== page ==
Starz before and he knew that he would not be able to buy alcoholic beverages there. He stopped at a convenience store on his way and bought a couple of six packs of Bud Lite—not for himself, but for the ten dancers who curled their bodies around floor-to-ceiling poles and performed nude. He also stopped at his bank and got a wad of five dollar bills. Hasan preferred to go to Starz because the people with whom he worked did not frequent this particular club.1

Starz is a non-descript, shabby strip joint located just down the street from the main gate at Fort Hood and next door to Guns Galore.

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4. The Great Place

Anita Belles Porterfield and John Porterfield University of North Texas Press PDF

Death on Base: The Fort Hood Massacre tracized. This fundamental conservatism can be traced back to central

Texas’s early Christian heritage.

Spanish Roman Catholic missionaries first came to central Texas in the early seventeenth century to provide religious instruction to Native

Americans. Spain declared Catholicism the official religion of Texas in

1820 and all protestant affiliations were outlawed. Despite the Catholic church’s efforts to keep them out, by the early eighteen hundreds protestant clergy flowed into Texas—first circuit-riding Methodists who preached in private homes, then Baptists who arrived by wagon train, followed by Presbyterians. Protestant colleges sprang up in central

Texas, namely Baylor University in Waco, University of Mary HardinBaylor in Belton, and Southwestern University in Georgetown.1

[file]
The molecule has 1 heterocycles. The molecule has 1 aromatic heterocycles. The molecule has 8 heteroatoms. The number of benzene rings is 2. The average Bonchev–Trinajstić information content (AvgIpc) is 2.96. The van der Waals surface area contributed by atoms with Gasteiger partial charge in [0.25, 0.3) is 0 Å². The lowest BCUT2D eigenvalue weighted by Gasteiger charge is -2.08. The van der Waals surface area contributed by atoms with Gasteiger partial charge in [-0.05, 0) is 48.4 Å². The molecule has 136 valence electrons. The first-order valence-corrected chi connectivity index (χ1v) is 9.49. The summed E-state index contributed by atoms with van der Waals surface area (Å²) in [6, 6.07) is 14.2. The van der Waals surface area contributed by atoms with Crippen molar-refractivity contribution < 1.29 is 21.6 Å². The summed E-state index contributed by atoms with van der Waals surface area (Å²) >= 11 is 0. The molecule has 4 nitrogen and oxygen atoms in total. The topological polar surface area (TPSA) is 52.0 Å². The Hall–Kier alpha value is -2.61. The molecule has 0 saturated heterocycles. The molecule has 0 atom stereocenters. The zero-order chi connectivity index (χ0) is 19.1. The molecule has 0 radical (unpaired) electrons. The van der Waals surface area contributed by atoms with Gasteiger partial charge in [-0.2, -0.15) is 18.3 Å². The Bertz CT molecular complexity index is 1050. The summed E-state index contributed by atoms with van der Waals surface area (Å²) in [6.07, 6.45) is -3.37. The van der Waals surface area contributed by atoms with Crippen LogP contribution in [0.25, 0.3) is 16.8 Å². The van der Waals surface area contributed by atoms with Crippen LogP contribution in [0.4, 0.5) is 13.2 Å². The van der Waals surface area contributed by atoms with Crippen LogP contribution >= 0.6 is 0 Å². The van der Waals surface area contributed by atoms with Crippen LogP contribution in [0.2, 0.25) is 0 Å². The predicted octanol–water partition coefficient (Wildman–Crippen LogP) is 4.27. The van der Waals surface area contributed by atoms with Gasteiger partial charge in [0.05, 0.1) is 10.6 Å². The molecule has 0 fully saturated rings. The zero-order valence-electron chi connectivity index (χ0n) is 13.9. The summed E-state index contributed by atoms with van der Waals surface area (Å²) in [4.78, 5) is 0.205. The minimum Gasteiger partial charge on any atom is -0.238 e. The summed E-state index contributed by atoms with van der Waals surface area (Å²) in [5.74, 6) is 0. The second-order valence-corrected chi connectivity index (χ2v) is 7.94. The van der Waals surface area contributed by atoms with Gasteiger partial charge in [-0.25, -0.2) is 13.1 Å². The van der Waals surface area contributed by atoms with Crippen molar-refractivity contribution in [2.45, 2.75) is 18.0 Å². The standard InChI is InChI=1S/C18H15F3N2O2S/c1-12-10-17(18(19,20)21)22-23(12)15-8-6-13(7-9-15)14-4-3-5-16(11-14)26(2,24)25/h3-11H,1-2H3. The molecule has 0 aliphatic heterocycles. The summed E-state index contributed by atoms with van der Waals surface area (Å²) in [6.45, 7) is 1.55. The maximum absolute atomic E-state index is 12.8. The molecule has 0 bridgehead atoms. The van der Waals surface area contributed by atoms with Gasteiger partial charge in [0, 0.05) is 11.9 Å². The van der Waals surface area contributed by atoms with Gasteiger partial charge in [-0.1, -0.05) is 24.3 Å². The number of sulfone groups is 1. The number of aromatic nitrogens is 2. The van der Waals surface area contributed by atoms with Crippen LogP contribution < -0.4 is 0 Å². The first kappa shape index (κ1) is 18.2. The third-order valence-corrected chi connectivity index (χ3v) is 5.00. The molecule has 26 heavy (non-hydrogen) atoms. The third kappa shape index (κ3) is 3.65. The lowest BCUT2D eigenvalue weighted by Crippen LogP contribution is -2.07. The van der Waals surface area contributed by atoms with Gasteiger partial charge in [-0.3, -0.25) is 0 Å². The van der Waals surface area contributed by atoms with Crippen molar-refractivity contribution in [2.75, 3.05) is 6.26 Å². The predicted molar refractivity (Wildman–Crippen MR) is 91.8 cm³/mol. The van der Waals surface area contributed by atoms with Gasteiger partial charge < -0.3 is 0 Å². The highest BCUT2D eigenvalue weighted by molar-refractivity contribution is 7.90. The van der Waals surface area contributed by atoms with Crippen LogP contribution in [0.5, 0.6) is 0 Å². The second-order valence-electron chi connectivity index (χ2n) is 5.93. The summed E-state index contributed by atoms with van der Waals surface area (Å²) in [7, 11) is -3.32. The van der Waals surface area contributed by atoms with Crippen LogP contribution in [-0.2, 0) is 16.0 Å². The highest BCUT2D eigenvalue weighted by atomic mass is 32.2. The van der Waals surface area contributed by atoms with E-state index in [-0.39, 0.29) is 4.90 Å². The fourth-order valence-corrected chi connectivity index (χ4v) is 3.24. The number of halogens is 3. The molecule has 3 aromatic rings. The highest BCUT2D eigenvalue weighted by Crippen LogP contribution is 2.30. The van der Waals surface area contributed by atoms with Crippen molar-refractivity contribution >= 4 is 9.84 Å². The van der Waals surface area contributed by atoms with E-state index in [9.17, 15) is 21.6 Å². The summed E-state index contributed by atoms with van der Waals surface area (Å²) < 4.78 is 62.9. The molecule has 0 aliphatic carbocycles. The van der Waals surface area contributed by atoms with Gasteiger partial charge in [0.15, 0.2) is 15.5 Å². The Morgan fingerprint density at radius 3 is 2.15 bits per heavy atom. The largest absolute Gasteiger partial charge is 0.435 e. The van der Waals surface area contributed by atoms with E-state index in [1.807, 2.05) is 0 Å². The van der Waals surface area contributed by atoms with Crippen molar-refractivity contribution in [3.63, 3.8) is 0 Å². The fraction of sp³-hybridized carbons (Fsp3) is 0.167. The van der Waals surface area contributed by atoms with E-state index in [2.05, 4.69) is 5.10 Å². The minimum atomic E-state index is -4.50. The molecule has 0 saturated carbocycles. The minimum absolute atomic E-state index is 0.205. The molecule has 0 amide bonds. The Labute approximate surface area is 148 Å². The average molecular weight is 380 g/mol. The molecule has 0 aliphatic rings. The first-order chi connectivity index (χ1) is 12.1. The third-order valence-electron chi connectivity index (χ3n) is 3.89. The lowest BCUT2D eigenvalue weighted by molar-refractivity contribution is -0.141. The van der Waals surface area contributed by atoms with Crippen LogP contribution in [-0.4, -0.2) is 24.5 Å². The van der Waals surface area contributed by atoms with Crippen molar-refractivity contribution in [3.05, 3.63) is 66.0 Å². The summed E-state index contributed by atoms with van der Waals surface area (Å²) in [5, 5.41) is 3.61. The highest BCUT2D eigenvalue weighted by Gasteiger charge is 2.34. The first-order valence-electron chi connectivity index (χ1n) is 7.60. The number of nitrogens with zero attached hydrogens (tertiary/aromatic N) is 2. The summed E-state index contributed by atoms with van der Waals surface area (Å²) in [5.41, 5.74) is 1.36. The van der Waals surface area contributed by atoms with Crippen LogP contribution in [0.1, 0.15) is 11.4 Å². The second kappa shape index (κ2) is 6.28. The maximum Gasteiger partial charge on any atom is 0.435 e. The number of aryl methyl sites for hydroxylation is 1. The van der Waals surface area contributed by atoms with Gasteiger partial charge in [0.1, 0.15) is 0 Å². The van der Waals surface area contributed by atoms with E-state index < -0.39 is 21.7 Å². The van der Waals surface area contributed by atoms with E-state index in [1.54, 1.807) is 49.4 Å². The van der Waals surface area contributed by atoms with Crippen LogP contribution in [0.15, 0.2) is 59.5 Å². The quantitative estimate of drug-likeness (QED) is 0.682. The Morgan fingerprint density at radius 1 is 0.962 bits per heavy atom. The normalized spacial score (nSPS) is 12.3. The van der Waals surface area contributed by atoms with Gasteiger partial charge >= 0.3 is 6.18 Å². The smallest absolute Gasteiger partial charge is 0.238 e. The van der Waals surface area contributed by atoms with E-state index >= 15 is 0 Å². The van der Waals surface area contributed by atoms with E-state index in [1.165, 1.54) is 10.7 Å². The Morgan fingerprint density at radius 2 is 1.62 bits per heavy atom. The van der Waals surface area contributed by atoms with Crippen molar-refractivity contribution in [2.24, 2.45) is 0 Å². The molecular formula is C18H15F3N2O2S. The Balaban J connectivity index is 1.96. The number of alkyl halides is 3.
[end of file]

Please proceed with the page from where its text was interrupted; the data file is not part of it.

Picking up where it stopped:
Central Texas also spawned noteworthy evangelical cults like the Sanctified Sisters in Belton who believed in the revolutionary concept of womens’ equality, and the Davidians, an Adventist reform splinter group of the 1920s which gave rise to the fundamentalist Branch Davidians. In the early 1990s, members of the Branch

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8. Petr Ivanovich Bagration (1765–1812)

Edited by Stephen M Norris and Willard Indiana University Press ePub

 

SEAN POLLOCK

“When my father, King Iese, was in Persia for a time at the shah’s court, I was left to live there in the capital of Isfahan . . . and I remained there with my mother, at the shah’s court, where I was raised in their profane and abominable Mohammedan faith.” So Prince Aleksandr Bagration stated in a 1759 petition addressed to Russia’s Empress Elizabeth (r. 1741–62). Having escaped his enemies, “Christians in Georgia and impious barbarians in Persia,” he requested “to be received into Your Imperial Majesty’s eternal subjecthood and service and awarded a rank in accordance with that given to my kinsmen and nationals [in Russian service] . . . and a double grant in accordance with that given to foreigners as decreed by Your Imperial Majesty.” Not only was Prince Aleksandr granted asylum in Russia, he was soon given command of the Georgian Hussar Regiment stationed in Kizliar, in northern Caucasia, and one of his sons was enrolled in the prestigious Noble Infantry Cadet Corps in the Russian capital of St. Petersburg. Following in his father’s footsteps some years later, Prince Ivan Bagration settled with his family in Kizliar, where his son, Prince Petr Ivanovich Bagration, was raised before going on to become one of the most revered and remembered military commanders in Russian history.1